Basically, the omission of Shake The Disease and It's Called A Heart is a cock-up of epic proportions. And with that, we move to the boxsets.

Black Celebration - The 12" Singles Boxset

I'm not even going to attempt objectivity here - this boxset is a thing of quite staggering beauty. There is so much to love about this collection of singles and there are several fan pleasing highlights. For example, the cover of Stripped is embossed, just like the original issue of the record. That's superb. Also, the Limited Edition 12" of A Question Of Time features the Limited Edition sticker on the front, again just like the original issue. It would have been incredibly easy to simply have the words Limited Edition printed on the sleeve as happened with later pressings of the original 12", but the care taken in making these boxsets has extended even to these small details and that is a wonderful thing.

There is one real treat here and, for me, it's the highlight of the series so far. In 1986, A Question Of Lust was released on 7", 12" and a limited edition cassette single. That cassette singles came in a cardboard package and as the sleeve promised, contained a cassette, a badge and a booklet. Here it is both opened and unopened:

The ever resourceful West German label Intercord went one better, releasing a vinyl version of the cassette single in two versions - black vinyl and yellow vinyl. It only contained the booklet however. There was no badge.

It is therefore wonderful to find this version released on 12" for the first time ever in Britain contained within the new boxset. The attention to detail show in the packaging of it is exquisite. Here's the sleeve:

As with the West German release, it says "Special Edition Single 45rpm" at the top right. It also says "L12BONG11" below that. However, as you'll see, unlike the cassette single and the West German 12" there are no boxes ticked that indicate there is either a badge and booklet contained inside (the cassette single) or just a booklet (the West German 12"). What have they done with those then? Wel,, they've done something quite fantastic.

Firstly, the badge has been incorporated into the package as it has been used as the label on the b-side of the record. 

How cool is that? I know that it's probably wrong to get excited about things like this, but I make no apologies for it. The booklet is also here but not as a booklet. Instead, quite brilliantly, it has become the inner sleeve.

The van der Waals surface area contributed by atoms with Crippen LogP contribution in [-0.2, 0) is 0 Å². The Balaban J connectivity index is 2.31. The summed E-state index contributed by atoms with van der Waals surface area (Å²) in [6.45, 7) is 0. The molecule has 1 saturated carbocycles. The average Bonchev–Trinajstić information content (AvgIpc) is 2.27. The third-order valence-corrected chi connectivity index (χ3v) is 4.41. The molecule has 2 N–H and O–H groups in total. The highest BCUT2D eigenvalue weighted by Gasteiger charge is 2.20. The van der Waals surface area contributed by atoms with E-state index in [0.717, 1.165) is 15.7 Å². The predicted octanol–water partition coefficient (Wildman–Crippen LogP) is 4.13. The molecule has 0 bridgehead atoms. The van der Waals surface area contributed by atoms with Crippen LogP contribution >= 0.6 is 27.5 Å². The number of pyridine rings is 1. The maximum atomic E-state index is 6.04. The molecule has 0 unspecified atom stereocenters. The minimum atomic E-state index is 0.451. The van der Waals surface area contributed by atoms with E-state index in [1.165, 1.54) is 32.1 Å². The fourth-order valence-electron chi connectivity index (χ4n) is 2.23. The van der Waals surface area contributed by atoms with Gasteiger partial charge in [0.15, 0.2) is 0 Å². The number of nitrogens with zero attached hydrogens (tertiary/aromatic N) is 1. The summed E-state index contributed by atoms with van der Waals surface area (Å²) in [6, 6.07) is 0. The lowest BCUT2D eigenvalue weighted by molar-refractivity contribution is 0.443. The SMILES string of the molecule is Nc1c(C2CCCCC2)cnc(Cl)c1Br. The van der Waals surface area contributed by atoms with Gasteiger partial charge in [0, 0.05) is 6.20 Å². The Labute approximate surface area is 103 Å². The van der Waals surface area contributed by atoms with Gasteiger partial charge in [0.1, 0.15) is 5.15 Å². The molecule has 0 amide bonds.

It's genius. A masterpiece of repackaging and attention to detail of a level far higher than I could have expected. Beautiful, beautiful work.

The records also feature remixes, b-sides and a couple of live tracks, but you all know them by now and there's no point in me droning on about them. All I will say is that the Stripped 12" is one of the greatest 12" singles released by anyone ever at any time on earth and a record collection without that record in it is being treated very shabbily indeed. The final point to note is the inclusion of a reproduction of the A Question Of Lust promotional poster.

Overall then, despite the ridiculous Shake The Disease/It's Called A Heart situation, this is the best boxset of the lot so far.

Music For The Masses - The 12" Singles Boxset

Just look at that. This collection of 12" singles was already a thing of beauty in its original format - the reissue has polished them up and turned them out splendidly. All the classics are there - Strangelove's orange loud speaker, Never Let Me Down Again's maps and speakers and Behind The Wheel's gorgeous matt sleeves, all sparse and ominous. If you want to get right into Depeche Mode dullard's corner, the labels are simply perfect. I mean, just look at this:

Perfection itself. It also helps that the towering megabeast that is the Split Mix is there too. God, Depeche Mode really were incredible back then. 

The addition of the Little 15 12" is a nice touch. Even though it was not really released as a single in Britain (well, it wasn't promoted at all), the French label released it, as did a few other countries in Europe, causing it to sell well on import here. From the point of view of making this series a comprehensive celebration of Depeche Mode's 12" history, it is only right that Little 15 features here. 

There's also a Strangelove poster reproduction which is cool. 

As with the Black Celebration boxset and indeed the four previous boxsets, this is another gorgeous package, lovingly put together and both boxsets featured in this review are a real treat. Yes they're expensive and, yes they contain something that most of us already have in many different formats, but as a celebration of Depeche Mode at a crucial period in their career, they are fantastic.

If only they'd given some thought to what they haven't put into them....

Monday 20 May 2019


A tale of record collecting woe...

Last Friday, two packages arrived for me. I am one of these people you read about who spend money on "vinyls" (grrr) and who buy deluxe editions of releases by certain bands. I also buy ridiculous things like every 7" version of People Are People that I come across, but that particular Depeche Mode related problem is the subject of everything else I write, so we'll leave that for now.

The two packages that arrived for me were the triple coloured vinyl version of I Am Easy To Find, the new album by The National and the deluxe boxset version of the most recent Foals album Everything Not Save Will be Lost - Part 1. The National's album came direct from The National's Cherry Tree fanclub and the Foals album direct from their online store. Both cost in the region of £50 each.